Losing a player in this manner obviously isn’t ideal, and brings about the worst rate of return possible, but it hurts more when you consider the stature of a player like Schultz. He’s a talented young player whose decision to dictate his own future makes it possible that future Anaheim prospects may attempt to take the same route.
As unlikely as that may seem, Schultz wants to test free agency for a reason and money isn’t one of them since he’s bound by the financial maximum allowed for those signing entry-level contracts. The term will be two years since he’s 21 years-old, and while he’s been mum on the subject and could very well simply want to sign with a team closer to his Kelowna, B.C. hometown, if his departure is a sign of trouble within the organization, defection may not be an isolated incident.
Can we get a couple of pucks for Schultz?
Normally when one talks about trading a player for something like a “bag of pucks” it serves as an analysis of said player’s talent, or lack thereof, but in this case the aforementioned question indicates how much leverage Anaheim has in trade negotiations now, and has had over the past few months.
If general manager Bob Murray has indeed posed that question to managers around the league recently, his query was probably met with laughter. With Schultz all but set to test the free agent market, securing exclusive negotiation rights wouldn’t make a difference for any team, and as such Anaheim is left with an asset that is all but a hindrance at this point.
Further pouring salt in Anaheim’s wound is their lack of blueline depth with regards to young talent given that Jake Gardiner was traded in February of 2011. The Anaheim brass felt comfortable moving Gardiner due to Schultz’s presence within their system, but now find themselves without a prospect that could complement budding Cam Fowler on the first power play unit moving forward.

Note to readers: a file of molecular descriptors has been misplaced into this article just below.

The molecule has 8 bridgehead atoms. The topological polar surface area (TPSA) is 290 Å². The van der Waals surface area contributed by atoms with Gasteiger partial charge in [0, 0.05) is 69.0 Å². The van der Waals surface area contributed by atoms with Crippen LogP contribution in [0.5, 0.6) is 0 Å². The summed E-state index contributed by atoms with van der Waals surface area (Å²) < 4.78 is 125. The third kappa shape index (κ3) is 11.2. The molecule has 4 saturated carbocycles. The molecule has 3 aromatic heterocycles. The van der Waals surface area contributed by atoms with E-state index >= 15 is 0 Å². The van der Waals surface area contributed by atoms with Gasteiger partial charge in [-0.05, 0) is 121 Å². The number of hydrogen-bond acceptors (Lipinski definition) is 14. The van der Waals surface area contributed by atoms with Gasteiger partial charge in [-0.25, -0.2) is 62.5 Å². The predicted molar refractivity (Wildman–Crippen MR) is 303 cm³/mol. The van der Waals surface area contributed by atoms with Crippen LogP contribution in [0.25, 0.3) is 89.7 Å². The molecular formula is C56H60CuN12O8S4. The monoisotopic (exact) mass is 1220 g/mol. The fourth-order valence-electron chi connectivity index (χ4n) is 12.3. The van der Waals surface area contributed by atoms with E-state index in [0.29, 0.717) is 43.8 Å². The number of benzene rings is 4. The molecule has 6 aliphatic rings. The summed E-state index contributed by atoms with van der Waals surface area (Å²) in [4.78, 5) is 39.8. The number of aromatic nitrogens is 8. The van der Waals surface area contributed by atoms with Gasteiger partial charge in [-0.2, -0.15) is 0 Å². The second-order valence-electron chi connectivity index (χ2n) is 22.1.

It is far too easy to say Anaheim should have moved Schultz instead of Gardiner, but if there was ever an inkling they wouldn’t be able to get Schultz’s “John Hancock” on a contract, they should have begun exploring other avenues in order to find a suitable alternative compared to the prospect of losing him without any compensation whatsoever.
So what really happened with regards to Justin Schultz and his decision to spurn Anaheim, and the chance to call sunny Orange County home? In all likelihood the truth will never be made available for public consumption, but it does bring to light some of the tough decisions that need to be made when dealing with prospects plying their trade within the NCAA ranks.
Since college players forfeit their “student-athlete” status once they sign a professional contract, organizations must choose between attempting to convince players to leave school early and sign a professional contract or allowing them to develop contract-free in the NCAA. If they choose the latter, the route Justin Schultz is about to embark on is a distinct possibility.
In the end, time will tell whether the expected loss of Justin Schultz will represent an absence of epic proportions or not, but at this point, losing one of the best prospects in all of hockey certainly can’t be considered anything other than a sizable loss.